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Ternary phase diagrams
Phase diagrams are graphical representations of the liquid, vapor, and solid phases that co-exist at various ranges of temperature and pressure within a reservoir. Ternary phase diagrams represent the phase behavior of mixtures containing three components in a triangular diagram.
Properties of ternary diagrams
Phase behavior of mixtures containing three components is represented conveniently on a triangular diagram such as those shown in Fig. 1. Such diagrams are based on the property of equilateral triangles that the sum of the perpendicular distances from any point to each side of the diagram is a constant equal to the length of any of the sides. Thus, the composition of a point in the interior of the triangle can be calculated as
Several other useful properties of triangular diagrams are a consequence of this fact. For mixtures along any line parallel to a side of the diagram, the fraction of the component of the corner opposite to that side is constant (Fig. 1b). In addition, mixtures lying on any line connecting a corner with the opposite side contain a constant ratio of the components at the ends of the side (Fig. 1c). Finally, mixtures of any two compositions, such as A and B in Fig. 1d, lie on a straight line connecting the two points on the ternary diagram. Compositions represented on a ternary diagram can be expressed in volume, mass, or mole fractions. For vapor/liquid equilibrium diagrams, mole fractions are most commonly used.
Features of ternary diagrams
Fig. 2 shows the typical features of a ternary phase diagram for a system that forms a liquid and a vapor at fixed temperature and pressure. Mixtures with overall compositions that lie inside the binodal curve will split into liquid and vapor. Tie lines connect compositions of liquid and vapor phases in equilibrium. Any mixture with an overall composition along a tie line gives the same liquid and vapor compositions. Only the amounts of liquid and vapor change as the overall composition changes from the liquid side of the binodal curve to the vapor side. If the mole fractions of Component i in the liquid, vapor, and overall mixture are xi, yi, and zi, the fraction of the total moles in the mixture in the liquid phase is given by
Eq. 3 is another lever rule similar to that described for binary diagrams. The liquid and vapor portions of the binodal curve meet at the plait point, a critical point at which the liquid and vapor phases are identical. Thus, the plait-point mixture has a critical temperature and pressure equal to the conditions for which the diagram is plotted. Depending on the pressure, temperature, and components, a plait point may or may not be present.
Phase behavior representation
Any one ternary diagram is given for fixed temperature and pressure. As either the temperature or pressure is varied, the location of the binodal curve and slopes of the tie lines may change. Fig. 3 shows the effect of increasing pressure on ternary phase diagrams for mixtures of C1, butane (C4), and decane (C10) at 160°F. The sides of the ternary diagram represent a binary system; therefore, the ternary diagram includes whatever binary tie lines exist at the temperature and pressure of the diagram. Fig. 4 shows the corresponding binary phase diagrams for the C1–C4 and C1–C10 pairs. The C4–C10 pair is not shown because it forms two phases only below the vapor pressure of C4, approximately 120 psia at 160°F (see Fig. 8.9).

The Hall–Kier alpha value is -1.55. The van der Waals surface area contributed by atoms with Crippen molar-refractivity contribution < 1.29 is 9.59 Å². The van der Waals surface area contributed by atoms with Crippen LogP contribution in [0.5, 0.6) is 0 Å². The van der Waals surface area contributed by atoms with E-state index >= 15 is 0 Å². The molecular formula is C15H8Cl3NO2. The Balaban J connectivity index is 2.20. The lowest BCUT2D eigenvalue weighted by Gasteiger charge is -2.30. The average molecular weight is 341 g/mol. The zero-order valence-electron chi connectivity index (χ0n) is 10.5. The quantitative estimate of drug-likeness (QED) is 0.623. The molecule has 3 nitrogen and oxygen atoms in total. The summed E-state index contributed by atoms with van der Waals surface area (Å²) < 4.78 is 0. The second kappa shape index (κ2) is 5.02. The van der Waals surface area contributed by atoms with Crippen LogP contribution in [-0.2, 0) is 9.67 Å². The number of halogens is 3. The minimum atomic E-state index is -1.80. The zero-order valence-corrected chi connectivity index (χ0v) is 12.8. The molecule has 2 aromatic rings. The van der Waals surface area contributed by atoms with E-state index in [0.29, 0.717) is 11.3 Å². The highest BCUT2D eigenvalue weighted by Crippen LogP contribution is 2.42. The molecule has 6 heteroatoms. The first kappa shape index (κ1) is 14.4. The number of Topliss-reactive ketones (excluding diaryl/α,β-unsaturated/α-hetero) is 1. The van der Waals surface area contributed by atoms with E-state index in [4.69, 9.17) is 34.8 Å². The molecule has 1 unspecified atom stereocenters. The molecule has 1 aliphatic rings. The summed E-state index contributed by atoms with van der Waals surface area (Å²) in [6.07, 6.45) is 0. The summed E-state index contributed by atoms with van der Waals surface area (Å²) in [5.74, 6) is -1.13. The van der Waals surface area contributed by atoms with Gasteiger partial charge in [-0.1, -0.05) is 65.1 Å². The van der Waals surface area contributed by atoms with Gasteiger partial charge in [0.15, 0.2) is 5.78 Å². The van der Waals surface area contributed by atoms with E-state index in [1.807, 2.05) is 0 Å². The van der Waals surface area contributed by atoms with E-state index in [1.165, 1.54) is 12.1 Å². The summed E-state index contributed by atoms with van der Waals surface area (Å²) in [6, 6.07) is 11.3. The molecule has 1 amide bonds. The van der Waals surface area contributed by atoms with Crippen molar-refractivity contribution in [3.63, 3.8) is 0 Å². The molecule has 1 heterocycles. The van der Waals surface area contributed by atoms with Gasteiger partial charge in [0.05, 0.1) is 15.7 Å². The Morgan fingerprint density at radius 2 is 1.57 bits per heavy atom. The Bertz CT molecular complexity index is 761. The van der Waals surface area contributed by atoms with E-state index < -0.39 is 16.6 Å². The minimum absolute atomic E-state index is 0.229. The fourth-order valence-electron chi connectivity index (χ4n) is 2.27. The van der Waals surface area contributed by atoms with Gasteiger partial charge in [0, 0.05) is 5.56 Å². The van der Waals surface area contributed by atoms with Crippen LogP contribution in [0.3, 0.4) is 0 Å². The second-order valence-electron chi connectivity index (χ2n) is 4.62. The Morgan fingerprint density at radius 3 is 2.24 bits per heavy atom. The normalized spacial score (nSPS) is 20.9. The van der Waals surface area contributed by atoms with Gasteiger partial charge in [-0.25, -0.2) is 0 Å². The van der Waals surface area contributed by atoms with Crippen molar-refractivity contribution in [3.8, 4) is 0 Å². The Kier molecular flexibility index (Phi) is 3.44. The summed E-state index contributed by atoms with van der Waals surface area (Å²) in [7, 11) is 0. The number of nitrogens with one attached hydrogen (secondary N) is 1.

As Fig. 3 shows, at 1,000 psia the two-phase region is a band that stretches from the C1–C10 side of the diagram to the tie line on the C1–C4 side. If the pressure is increased above 1,000 psia, the liquid composition line shifts to higher methane concentrations; methane is more soluble in both C4 and C10 at the higher pressure (see Fig. 4). The two-phase region detaches from the C1–C4 side of the diagram at the critical pressure of the C1–C4 pair (approximately 1,800 psia). As the pressure increases above that critical pressure, the plait point moves into the interior of the diagram (Fig. 3, lower diagrams). With further increases in pressure, the two-phase region continues to shrink. It would disappear completely from the diagram if the pressure reached the critical pressure of the C 1 –C 10 system at 160°F (nearly 5,200 psia).
According to the phase rule, three phases may coexist at a fixed temperature and pressure for some ternary systems. Fig. 5 shows the general structure of such systems. The three-phase region (3Φ) on a ternary diagram is represented as a triangle in Fig. 5. Any overall composition lying within the three-phase region splits into the same three phases (I, II and III). Only the amounts of each phase change as the overall composition varies within the three-phase region. Given 1 mole of an overall mixture in the three-phase region, the geometrical relations
determine the fraction of each phase. The edges of the three-phase region are tie lines for the associated two-phase (2Φ) regions; thus, there is a two-phase region adjacent to each of the sides of the three-phase triangle. Three-phase regions can exist in several phase diagrams applied in the design of EOR processes.
- Reamer, H.H., Fiskin, J.M., and Sage, B.H. 1949. Phase Equilibria in Hydrocarbon Systems. Ind. Eng. Chem. 41 (12): 2871-2875. http://dx.doi.org/10.1021/ie50480a052.
- Sage, B.H. and Lacey, W.N. 1950. Thermodynamic Properties of the Lighter Paraffin Hydrocarbons and Nitrogen: Monograph on API Research Project 37. New York: American Petroleum Institute.
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